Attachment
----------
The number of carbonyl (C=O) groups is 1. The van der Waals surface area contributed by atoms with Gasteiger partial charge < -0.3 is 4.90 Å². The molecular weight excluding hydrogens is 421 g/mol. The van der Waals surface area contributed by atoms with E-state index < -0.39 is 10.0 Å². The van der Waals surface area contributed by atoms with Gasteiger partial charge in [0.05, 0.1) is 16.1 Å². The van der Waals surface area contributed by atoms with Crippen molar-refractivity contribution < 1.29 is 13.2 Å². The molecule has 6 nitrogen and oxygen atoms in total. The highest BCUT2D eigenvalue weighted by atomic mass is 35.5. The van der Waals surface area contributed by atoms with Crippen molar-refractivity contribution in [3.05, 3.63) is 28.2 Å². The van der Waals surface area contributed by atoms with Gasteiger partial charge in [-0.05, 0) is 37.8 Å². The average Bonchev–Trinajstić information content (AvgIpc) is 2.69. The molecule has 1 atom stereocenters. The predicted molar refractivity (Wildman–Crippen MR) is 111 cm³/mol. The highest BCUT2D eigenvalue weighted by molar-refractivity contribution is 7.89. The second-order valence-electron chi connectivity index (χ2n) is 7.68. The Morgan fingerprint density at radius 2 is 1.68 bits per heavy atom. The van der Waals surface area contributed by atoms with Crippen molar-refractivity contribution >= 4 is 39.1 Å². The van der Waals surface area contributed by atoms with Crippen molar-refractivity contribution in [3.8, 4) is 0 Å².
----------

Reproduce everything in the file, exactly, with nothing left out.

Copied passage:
The number of carbonyl (C=O) groups is 1. The van der Waals surface area contributed by atoms with Gasteiger partial charge < -0.3 is 4.90 Å². The molecular weight excluding hydrogens is 421 g/mol. The van der Waals surface area contributed by atoms with E-state index < -0.39 is 10.0 Å². The van der Waals surface area contributed by atoms with Gasteiger partial charge in [0.05, 0.1) is 16.1 Å². The van der Waals surface area contributed by atoms with Crippen molar-refractivity contribution < 1.29 is 13.2 Å². The molecule has 6 nitrogen and oxygen atoms in total. The highest BCUT2D eigenvalue weighted by atomic mass is 35.5. The van der Waals surface area contributed by atoms with Crippen molar-refractivity contribution in [3.05, 3.63) is 28.2 Å². The van der Waals surface area contributed by atoms with Gasteiger partial charge in [-0.05, 0) is 37.8 Å². The average Bonchev–Trinajstić information content (AvgIpc) is 2.69. The molecule has 1 atom stereocenters. The predicted molar refractivity (Wildman–Crippen MR) is 111 cm³/mol. The highest BCUT2D eigenvalue weighted by molar-refractivity contribution is 7.89. The second-order valence-electron chi connectivity index (χ2n) is 7.68. The Morgan fingerprint density at radius 2 is 1.68 bits per heavy atom. The van der Waals surface area contributed by atoms with Crippen molar-refractivity contribution >= 4 is 39.1 Å². The van der Waals surface area contributed by atoms with Crippen molar-refractivity contribution in [3.8, 4) is 0 Å².